The Labpsitec research group of the University of Valencia and the one of the Jaume I University of Castellón will collaborate in Tactility, a research and innovation project that will study the psychological effects of including the sense of touch in virtual environments for 3 years. The plan, endowed with 421,625 Euros, will also analyse the effectiveness and usefulness of these virtual environments in the treatment of patients with phobias.
“Virtual reality is a tool that will experience a great development in the coming years. So far, the greatest development has been in improving the immersive sensation through sight and hearing. But it is also necessary to consider other senses if we want to have a complete immersive experience. That is the objective of Tactility: to integrate within the virtual systems a sense that can give a lot of information and that can increase the sense of presence that we have within the virtual worlds and the judgment of reality that we make of those environments”, highlights Rosa Baños, director of the Labpsitec group of the University of Valencia and head of the research group at CiberOBN.
The Tactility project will be carried out in collaboration with the Labpsitec group of the Jaume I University of Castellón, which is run by Azucena García-Palacios. This researcher points out that “the inclusion of the sense of touch in virtual worlds is also intended to increase the emotional involvement of users when they interact in virtual reality, which will allow us a better understanding of their psychological experience and possible applications”.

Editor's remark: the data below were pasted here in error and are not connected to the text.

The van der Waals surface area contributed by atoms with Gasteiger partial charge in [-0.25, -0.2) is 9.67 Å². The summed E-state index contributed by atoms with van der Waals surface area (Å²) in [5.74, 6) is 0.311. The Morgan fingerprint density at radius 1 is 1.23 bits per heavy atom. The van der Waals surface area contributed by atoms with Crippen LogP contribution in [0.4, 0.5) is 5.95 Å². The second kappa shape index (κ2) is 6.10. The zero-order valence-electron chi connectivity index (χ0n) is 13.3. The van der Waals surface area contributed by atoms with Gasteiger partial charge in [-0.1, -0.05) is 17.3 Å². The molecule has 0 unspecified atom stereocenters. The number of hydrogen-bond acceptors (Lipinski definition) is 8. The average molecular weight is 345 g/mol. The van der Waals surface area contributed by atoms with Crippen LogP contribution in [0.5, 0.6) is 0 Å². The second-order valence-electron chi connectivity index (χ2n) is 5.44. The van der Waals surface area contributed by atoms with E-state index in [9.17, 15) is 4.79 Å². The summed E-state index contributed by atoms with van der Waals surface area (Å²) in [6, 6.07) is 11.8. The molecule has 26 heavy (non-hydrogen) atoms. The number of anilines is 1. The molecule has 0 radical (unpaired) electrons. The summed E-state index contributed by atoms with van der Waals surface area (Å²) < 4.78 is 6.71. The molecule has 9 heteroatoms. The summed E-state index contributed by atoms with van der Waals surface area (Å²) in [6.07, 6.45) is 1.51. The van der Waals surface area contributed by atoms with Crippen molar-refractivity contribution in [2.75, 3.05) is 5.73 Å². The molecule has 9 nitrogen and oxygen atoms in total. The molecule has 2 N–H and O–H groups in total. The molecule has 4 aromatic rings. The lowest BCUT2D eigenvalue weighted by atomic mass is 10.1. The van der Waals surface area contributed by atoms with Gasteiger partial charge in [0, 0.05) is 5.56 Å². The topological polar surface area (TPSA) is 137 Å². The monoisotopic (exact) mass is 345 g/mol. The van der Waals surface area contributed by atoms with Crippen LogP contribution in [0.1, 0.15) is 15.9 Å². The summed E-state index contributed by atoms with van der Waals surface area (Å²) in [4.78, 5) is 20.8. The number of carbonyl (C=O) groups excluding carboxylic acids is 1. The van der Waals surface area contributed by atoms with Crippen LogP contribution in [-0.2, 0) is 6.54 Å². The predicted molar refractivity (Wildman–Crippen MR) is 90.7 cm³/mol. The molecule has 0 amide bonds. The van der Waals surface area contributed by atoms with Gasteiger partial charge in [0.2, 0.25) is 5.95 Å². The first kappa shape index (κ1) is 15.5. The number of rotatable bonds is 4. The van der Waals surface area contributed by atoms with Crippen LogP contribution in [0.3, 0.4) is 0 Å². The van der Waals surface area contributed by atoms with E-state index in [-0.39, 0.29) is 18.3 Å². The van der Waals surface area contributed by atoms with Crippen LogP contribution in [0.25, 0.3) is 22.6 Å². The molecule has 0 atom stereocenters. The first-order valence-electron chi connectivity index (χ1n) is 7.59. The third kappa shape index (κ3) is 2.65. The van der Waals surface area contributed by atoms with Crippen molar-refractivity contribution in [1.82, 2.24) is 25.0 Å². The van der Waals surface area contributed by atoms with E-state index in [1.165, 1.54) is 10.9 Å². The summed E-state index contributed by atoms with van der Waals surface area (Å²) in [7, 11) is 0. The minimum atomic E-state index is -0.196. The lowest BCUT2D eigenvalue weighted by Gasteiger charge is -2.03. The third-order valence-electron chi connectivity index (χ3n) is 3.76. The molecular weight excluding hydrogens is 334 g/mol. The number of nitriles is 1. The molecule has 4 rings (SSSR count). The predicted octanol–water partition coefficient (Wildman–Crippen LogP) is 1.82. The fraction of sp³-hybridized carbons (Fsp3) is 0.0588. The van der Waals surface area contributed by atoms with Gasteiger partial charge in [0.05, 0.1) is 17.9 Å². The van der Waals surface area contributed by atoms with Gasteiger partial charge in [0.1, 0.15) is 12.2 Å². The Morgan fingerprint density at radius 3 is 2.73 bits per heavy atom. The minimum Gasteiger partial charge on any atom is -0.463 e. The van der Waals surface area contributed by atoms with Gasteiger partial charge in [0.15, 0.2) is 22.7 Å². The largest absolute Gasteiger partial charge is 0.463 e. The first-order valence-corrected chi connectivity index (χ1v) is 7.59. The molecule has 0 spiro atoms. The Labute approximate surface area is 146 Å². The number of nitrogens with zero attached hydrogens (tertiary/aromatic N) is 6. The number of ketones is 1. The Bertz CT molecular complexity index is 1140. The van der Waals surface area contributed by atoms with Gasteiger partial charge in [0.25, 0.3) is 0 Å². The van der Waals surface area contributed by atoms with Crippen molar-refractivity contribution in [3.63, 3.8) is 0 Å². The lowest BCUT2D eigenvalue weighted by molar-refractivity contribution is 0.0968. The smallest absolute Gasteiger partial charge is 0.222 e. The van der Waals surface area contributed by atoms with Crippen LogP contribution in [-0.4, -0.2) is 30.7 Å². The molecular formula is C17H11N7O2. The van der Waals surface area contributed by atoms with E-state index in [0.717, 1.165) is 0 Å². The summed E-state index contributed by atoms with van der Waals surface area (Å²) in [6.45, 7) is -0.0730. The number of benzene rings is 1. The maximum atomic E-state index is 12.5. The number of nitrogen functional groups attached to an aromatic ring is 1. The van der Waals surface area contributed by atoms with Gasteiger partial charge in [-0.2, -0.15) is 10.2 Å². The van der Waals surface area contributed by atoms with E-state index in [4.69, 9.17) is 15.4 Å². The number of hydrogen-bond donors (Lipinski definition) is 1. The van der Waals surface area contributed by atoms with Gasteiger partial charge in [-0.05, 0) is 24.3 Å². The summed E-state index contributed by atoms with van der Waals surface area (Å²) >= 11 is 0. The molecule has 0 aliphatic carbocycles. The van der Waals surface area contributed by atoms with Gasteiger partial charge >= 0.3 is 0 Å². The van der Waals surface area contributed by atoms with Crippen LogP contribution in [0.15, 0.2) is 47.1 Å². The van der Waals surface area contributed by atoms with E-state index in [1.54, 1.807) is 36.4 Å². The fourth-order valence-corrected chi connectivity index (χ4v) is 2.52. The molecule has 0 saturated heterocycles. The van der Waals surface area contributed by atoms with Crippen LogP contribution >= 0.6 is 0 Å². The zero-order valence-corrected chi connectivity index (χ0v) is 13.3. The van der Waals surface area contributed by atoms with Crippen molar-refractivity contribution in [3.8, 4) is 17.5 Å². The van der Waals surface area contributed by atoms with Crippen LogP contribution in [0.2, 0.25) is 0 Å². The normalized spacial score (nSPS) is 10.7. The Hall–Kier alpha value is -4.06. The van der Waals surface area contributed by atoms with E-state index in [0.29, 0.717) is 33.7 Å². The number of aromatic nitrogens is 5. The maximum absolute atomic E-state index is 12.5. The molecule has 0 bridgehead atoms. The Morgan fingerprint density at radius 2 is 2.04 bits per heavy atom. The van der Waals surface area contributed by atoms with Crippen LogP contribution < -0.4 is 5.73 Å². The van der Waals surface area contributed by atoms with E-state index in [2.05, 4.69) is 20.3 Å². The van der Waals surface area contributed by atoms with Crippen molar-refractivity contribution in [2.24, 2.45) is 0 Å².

The LabPsiTec group has extensive experience in analysing the influence of aspects and psychological variables of users in virtual environments. In Tactility, tactile feedback systems will be developed with which to improve this experience with sensors and electrostimulators. LabPsiTec will evaluate and measure that practice and analyse the extent to which emotions, the characteristics of the individual and the characteristics of the environment can enrich it.
“In Tactility, we will also analyse how the tactile information that the user receives helps improve the effectiveness of psychological treatments”, explains Rosa Baños, who points out that so far her group had worked on these environments from the visual and auditory point of view, but now they can offer alternatives to other people, especially with phobias, through touch.